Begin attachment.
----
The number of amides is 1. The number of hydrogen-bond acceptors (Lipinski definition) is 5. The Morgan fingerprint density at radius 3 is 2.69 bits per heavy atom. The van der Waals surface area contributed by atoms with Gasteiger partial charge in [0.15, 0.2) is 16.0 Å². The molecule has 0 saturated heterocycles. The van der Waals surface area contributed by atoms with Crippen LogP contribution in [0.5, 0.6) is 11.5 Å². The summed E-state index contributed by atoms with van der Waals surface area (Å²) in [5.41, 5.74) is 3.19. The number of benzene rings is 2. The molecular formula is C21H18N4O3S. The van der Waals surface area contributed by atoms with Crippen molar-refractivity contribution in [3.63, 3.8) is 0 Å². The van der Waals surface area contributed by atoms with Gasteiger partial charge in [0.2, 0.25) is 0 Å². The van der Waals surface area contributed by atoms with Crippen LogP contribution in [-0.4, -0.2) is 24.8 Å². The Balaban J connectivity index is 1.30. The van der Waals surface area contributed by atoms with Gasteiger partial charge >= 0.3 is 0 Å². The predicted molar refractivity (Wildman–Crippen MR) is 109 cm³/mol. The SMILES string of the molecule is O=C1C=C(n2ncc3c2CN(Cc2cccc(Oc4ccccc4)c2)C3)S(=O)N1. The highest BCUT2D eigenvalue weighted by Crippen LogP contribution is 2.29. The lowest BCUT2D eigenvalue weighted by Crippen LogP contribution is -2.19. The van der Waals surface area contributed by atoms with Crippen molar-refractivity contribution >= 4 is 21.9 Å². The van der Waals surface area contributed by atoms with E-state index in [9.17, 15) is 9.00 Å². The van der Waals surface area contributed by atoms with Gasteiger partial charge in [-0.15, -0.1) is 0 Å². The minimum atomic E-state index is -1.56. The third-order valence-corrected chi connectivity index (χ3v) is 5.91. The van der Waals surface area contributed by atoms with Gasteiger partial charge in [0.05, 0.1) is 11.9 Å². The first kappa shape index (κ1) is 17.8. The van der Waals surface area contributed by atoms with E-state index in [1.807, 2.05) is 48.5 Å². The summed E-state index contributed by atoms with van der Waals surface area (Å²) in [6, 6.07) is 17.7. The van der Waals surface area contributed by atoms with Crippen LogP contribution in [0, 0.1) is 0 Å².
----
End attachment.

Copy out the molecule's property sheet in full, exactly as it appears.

The number of amides is 1. The number of hydrogen-bond acceptors (Lipinski definition) is 5. The Morgan fingerprint density at radius 3 is 2.69 bits per heavy atom. The van der Waals surface area contributed by atoms with Gasteiger partial charge in [0.15, 0.2) is 16.0 Å². The molecule has 0 saturated heterocycles. The van der Waals surface area contributed by atoms with Crippen LogP contribution in [0.5, 0.6) is 11.5 Å². The summed E-state index contributed by atoms with van der Waals surface area (Å²) in [5.41, 5.74) is 3.19. The number of benzene rings is 2. The molecular formula is C21H18N4O3S. The van der Waals surface area contributed by atoms with Crippen molar-refractivity contribution in [3.63, 3.8) is 0 Å². The van der Waals surface area contributed by atoms with Gasteiger partial charge in [0.2, 0.25) is 0 Å². The van der Waals surface area contributed by atoms with Crippen LogP contribution in [-0.4, -0.2) is 24.8 Å². The Balaban J connectivity index is 1.30. The van der Waals surface area contributed by atoms with Gasteiger partial charge >= 0.3 is 0 Å². The predicted molar refractivity (Wildman–Crippen MR) is 109 cm³/mol. The SMILES string of the molecule is O=C1C=C(n2ncc3c2CN(Cc2cccc(Oc4ccccc4)c2)C3)S(=O)N1. The highest BCUT2D eigenvalue weighted by Crippen LogP contribution is 2.29. The lowest BCUT2D eigenvalue weighted by Crippen LogP contribution is -2.19. The van der Waals surface area contributed by atoms with Crippen molar-refractivity contribution >= 4 is 21.9 Å². The van der Waals surface area contributed by atoms with E-state index in [9.17, 15) is 9.00 Å². The van der Waals surface area contributed by atoms with Gasteiger partial charge in [-0.15, -0.1) is 0 Å². The minimum atomic E-state index is -1.56. The third-order valence-corrected chi connectivity index (χ3v) is 5.91. The van der Waals surface area contributed by atoms with Gasteiger partial charge in [0.05, 0.1) is 11.9 Å². The first kappa shape index (κ1) is 17.8. The van der Waals surface area contributed by atoms with E-state index in [1.807, 2.05) is 48.5 Å². The summed E-state index contributed by atoms with van der Waals surface area (Å²) in [6, 6.07) is 17.7. The van der Waals surface area contributed by atoms with Crippen LogP contribution in [0, 0.1) is 0 Å².